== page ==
Cold Mountain Plot Analysis
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Exposition (Initial Situation)
Inman just wants to go home, and Ada wants to figure out what her life's about…not to mention how to run a large farm with no experience and practically no money—and they both start realizing how much they want to find each other.
That's the situation at the start of Cold Mountain, and as expositions go it's pretty good. Inman and Ada both want to survive, and they both want something else, a relationship with their home and with each other that they haven't quite found yet. There's somewhere for the plot to go, and we know what some of the main tensions are likely to be. It'll make a great movie. Maybe starring Nicole Kidman and Jude Law?
Rising Action (Conflict, Complication)
I Will Survive
Cue the montage—Inman struggles bravely against attacks by wild animals, doubtful characters, and the Home Guard, and Ada and Ruby learn to work together to run the farm.
There's plenty of conflict as they struggle against nature and, in Inman's case, other people who want to hurt him. There's not so much one big complication as an accelerating series of them: the onset of winter, the return of Ruby's lazy father Stobrod and his need for help, the presence of the Home Guard hunting for deserters in Cold Mountain, where we know Inman is heading…
Climax (Crisis, Turning Point)
At the End of the Day
Inman and Ada are reunited in the woods near Cold Mountain, and spend a brief but wonderful time planning their life together; then the Home Guard shows up and shoots Inman. Talk about a crisis. This is the most intense moment of the book, where we just have to know what happens. And Frazier doesn't tell us. He leaves us hanging. Guess we'll read the Epilogue on this one.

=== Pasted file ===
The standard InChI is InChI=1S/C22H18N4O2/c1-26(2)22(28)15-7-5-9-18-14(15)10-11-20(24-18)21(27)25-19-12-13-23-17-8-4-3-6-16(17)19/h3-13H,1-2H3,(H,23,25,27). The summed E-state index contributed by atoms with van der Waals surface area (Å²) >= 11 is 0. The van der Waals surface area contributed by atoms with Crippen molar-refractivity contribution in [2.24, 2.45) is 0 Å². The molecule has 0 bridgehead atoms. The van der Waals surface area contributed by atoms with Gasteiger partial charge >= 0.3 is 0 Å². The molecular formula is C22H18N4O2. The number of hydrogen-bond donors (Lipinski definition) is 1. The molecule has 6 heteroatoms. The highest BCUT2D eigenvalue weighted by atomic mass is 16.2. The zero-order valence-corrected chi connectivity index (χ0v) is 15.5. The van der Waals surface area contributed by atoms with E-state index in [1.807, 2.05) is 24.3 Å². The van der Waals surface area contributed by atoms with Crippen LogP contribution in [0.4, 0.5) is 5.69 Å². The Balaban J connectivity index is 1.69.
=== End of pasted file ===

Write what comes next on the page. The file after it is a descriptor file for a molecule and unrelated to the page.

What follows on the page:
Talk about your cliffhangers. The book ends with us wondering whether its hero is alive or dead. And it kind of skips the falling action. We know what happened in shadowy outlines because the Epilogue hints at it, but basically Cold Mountain builds up to and ends with the most dramatic moment: Inman getting shot.
Frazier doesn't even tell us if he lives or dies until the Epilogue, and even then it's by implication.
One for the Books
The Epilogue tells us that Ruby and the young runaway soldier who was hiding on the farm settled down and started a family. Inman isn't there, so we're left to piece together that the Home Guard's bullet was fatal. But Ada still lives on the farm and has a daughter, so we can also figure out that the girl is Inman's daughter as well.
The book doesn't say much of that directly, but it's all there for readers to put together, like a puzzle. Frazier is pretty brilliant in not saying everything—it lets the reader slowly piece together what's happened and do whatever mourning and celebrating is due.
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